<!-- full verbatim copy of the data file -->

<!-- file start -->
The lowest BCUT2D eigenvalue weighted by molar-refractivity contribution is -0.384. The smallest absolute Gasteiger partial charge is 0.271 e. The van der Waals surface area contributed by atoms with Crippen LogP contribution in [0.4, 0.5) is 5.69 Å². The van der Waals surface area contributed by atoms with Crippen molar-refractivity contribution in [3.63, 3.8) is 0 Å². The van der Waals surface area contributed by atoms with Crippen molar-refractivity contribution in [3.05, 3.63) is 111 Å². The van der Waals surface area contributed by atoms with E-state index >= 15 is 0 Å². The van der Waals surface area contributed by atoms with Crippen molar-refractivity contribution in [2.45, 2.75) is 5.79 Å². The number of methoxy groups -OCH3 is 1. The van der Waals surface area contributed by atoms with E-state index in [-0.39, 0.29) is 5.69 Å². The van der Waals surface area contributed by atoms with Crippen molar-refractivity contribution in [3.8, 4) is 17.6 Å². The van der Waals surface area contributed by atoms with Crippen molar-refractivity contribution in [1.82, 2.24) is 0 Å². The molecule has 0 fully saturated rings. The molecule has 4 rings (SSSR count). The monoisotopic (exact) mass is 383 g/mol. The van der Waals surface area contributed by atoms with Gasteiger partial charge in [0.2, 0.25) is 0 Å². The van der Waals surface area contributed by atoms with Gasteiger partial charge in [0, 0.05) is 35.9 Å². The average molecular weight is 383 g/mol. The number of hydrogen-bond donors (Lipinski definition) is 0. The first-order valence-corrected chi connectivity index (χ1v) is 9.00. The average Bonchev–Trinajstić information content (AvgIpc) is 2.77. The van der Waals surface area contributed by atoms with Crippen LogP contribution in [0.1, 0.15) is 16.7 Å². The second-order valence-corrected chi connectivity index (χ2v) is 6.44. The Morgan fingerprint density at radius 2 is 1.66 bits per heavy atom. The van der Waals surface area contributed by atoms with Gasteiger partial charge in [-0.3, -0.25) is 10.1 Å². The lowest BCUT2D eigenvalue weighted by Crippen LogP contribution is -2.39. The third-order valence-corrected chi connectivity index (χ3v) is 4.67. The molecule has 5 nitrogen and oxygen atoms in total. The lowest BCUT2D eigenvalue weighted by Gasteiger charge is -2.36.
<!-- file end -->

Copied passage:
The lowest BCUT2D eigenvalue weighted by molar-refractivity contribution is -0.384. The smallest absolute Gasteiger partial charge is 0.271 e. The van der Waals surface area contributed by atoms with Crippen LogP contribution in [0.4, 0.5) is 5.69 Å². The van der Waals surface area contributed by atoms with Crippen molar-refractivity contribution in [3.63, 3.8) is 0 Å². The van der Waals surface area contributed by atoms with Crippen molar-refractivity contribution in [3.05, 3.63) is 111 Å². The van der Waals surface area contributed by atoms with E-state index >= 15 is 0 Å². The van der Waals surface area contributed by atoms with Crippen molar-refractivity contribution in [2.45, 2.75) is 5.79 Å². The number of methoxy groups -OCH3 is 1. The van der Waals surface area contributed by atoms with E-state index in [-0.39, 0.29) is 5.69 Å². The van der Waals surface area contributed by atoms with Crippen molar-refractivity contribution in [3.8, 4) is 17.6 Å². The van der Waals surface area contributed by atoms with Crippen molar-refractivity contribution in [1.82, 2.24) is 0 Å². The molecule has 0 fully saturated rings. The molecule has 4 rings (SSSR count). The monoisotopic (exact) mass is 383 g/mol. The van der Waals surface area contributed by atoms with Gasteiger partial charge in [0.2, 0.25) is 0 Å². The van der Waals surface area contributed by atoms with Gasteiger partial charge in [0, 0.05) is 35.9 Å². The average molecular weight is 383 g/mol. The number of hydrogen-bond donors (Lipinski definition) is 0. The first-order valence-corrected chi connectivity index (χ1v) is 9.00. The average Bonchev–Trinajstić information content (AvgIpc) is 2.77. The van der Waals surface area contributed by atoms with Crippen LogP contribution in [0.1, 0.15) is 16.7 Å². The second-order valence-corrected chi connectivity index (χ2v) is 6.44. The Morgan fingerprint density at radius 2 is 1.66 bits per heavy atom. The van der Waals surface area contributed by atoms with Gasteiger partial charge in [-0.3, -0.25) is 10.1 Å². The lowest BCUT2D eigenvalue weighted by Crippen LogP contribution is -2.39. The third-order valence-corrected chi connectivity index (χ3v) is 4.67. The molecule has 5 nitrogen and oxygen atoms in total. The lowest BCUT2D eigenvalue weighted by Gasteiger charge is -2.36.